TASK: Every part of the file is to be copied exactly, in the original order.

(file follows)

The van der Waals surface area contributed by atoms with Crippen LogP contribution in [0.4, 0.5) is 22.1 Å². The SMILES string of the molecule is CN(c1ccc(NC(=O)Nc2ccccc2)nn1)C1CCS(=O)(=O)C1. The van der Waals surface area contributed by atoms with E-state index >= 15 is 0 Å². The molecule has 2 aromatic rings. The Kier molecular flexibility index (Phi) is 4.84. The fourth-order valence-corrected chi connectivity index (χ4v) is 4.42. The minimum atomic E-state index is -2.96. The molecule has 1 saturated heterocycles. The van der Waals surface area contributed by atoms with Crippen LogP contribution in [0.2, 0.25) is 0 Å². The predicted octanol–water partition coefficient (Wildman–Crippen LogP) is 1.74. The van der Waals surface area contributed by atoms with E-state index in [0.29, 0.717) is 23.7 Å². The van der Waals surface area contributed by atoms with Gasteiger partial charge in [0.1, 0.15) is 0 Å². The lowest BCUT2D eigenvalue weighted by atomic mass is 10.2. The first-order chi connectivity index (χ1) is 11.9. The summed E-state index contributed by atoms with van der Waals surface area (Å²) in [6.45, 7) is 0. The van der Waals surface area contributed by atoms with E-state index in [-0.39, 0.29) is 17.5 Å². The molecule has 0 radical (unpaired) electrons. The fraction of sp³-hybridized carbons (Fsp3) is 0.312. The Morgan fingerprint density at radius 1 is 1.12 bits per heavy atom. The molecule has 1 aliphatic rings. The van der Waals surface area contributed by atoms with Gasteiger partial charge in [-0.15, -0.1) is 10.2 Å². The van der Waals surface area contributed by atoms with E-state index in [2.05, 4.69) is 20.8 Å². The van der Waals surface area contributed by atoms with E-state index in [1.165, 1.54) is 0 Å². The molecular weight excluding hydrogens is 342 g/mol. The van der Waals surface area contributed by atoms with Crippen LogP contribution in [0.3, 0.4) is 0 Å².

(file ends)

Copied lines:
The van der Waals surface area contributed by atoms with Crippen LogP contribution in [0.4, 0.5) is 22.1 Å². The SMILES string of the molecule is CN(c1ccc(NC(=O)Nc2ccccc2)nn1)C1CCS(=O)(=O)C1. The van der Waals surface area contributed by atoms with E-state index >= 15 is 0 Å². The molecule has 2 aromatic rings. The Kier molecular flexibility index (Phi) is 4.84. The fourth-order valence-corrected chi connectivity index (χ4v) is 4.42. The minimum atomic E-state index is -2.96. The molecule has 1 saturated heterocycles. The van der Waals surface area contributed by atoms with Crippen LogP contribution in [0.2, 0.25) is 0 Å². The predicted octanol–water partition coefficient (Wildman–Crippen LogP) is 1.74. The van der Waals surface area contributed by atoms with E-state index in [0.29, 0.717) is 23.7 Å². The van der Waals surface area contributed by atoms with Gasteiger partial charge in [0.1, 0.15) is 0 Å². The lowest BCUT2D eigenvalue weighted by atomic mass is 10.2. The first-order chi connectivity index (χ1) is 11.9. The summed E-state index contributed by atoms with van der Waals surface area (Å²) in [6.45, 7) is 0. The van der Waals surface area contributed by atoms with E-state index in [-0.39, 0.29) is 17.5 Å². The molecule has 0 radical (unpaired) electrons. The fraction of sp³-hybridized carbons (Fsp3) is 0.312. The Morgan fingerprint density at radius 1 is 1.12 bits per heavy atom. The molecule has 1 aliphatic rings. The van der Waals surface area contributed by atoms with Gasteiger partial charge in [-0.15, -0.1) is 10.2 Å². The van der Waals surface area contributed by atoms with E-state index in [2.05, 4.69) is 20.8 Å². The van der Waals surface area contributed by atoms with E-state index in [1.165, 1.54) is 0 Å². The molecular weight excluding hydrogens is 342 g/mol. The van der Waals surface area contributed by atoms with Crippen LogP contribution in [0.3, 0.4) is 0 Å².